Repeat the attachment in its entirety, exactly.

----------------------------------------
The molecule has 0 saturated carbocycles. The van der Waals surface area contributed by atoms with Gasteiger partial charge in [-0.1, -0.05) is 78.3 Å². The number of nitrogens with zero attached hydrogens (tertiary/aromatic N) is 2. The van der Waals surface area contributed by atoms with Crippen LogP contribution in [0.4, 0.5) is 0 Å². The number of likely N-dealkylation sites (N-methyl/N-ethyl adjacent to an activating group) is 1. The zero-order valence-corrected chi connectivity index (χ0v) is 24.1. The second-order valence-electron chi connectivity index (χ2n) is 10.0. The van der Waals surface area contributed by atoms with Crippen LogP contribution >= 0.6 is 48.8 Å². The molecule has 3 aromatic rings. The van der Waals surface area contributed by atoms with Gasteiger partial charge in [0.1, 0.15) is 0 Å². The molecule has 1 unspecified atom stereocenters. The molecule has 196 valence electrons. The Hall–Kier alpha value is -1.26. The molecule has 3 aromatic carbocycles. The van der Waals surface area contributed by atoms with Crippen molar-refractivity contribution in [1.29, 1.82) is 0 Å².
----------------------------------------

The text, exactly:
The molecule has 0 saturated carbocycles. The van der Waals surface area contributed by atoms with Gasteiger partial charge in [-0.1, -0.05) is 78.3 Å². The number of nitrogens with zero attached hydrogens (tertiary/aromatic N) is 2. The van der Waals surface area contributed by atoms with Crippen LogP contribution in [0.4, 0.5) is 0 Å². The number of likely N-dealkylation sites (N-methyl/N-ethyl adjacent to an activating group) is 1. The zero-order valence-corrected chi connectivity index (χ0v) is 24.1. The second-order valence-electron chi connectivity index (χ2n) is 10.0. The van der Waals surface area contributed by atoms with Crippen LogP contribution >= 0.6 is 48.8 Å². The molecule has 3 aromatic rings. The van der Waals surface area contributed by atoms with Gasteiger partial charge in [0.1, 0.15) is 0 Å². The molecule has 1 unspecified atom stereocenters. The molecule has 196 valence electrons. The Hall–Kier alpha value is -1.26. The molecule has 3 aromatic carbocycles. The van der Waals surface area contributed by atoms with Crippen molar-refractivity contribution in [1.29, 1.82) is 0 Å².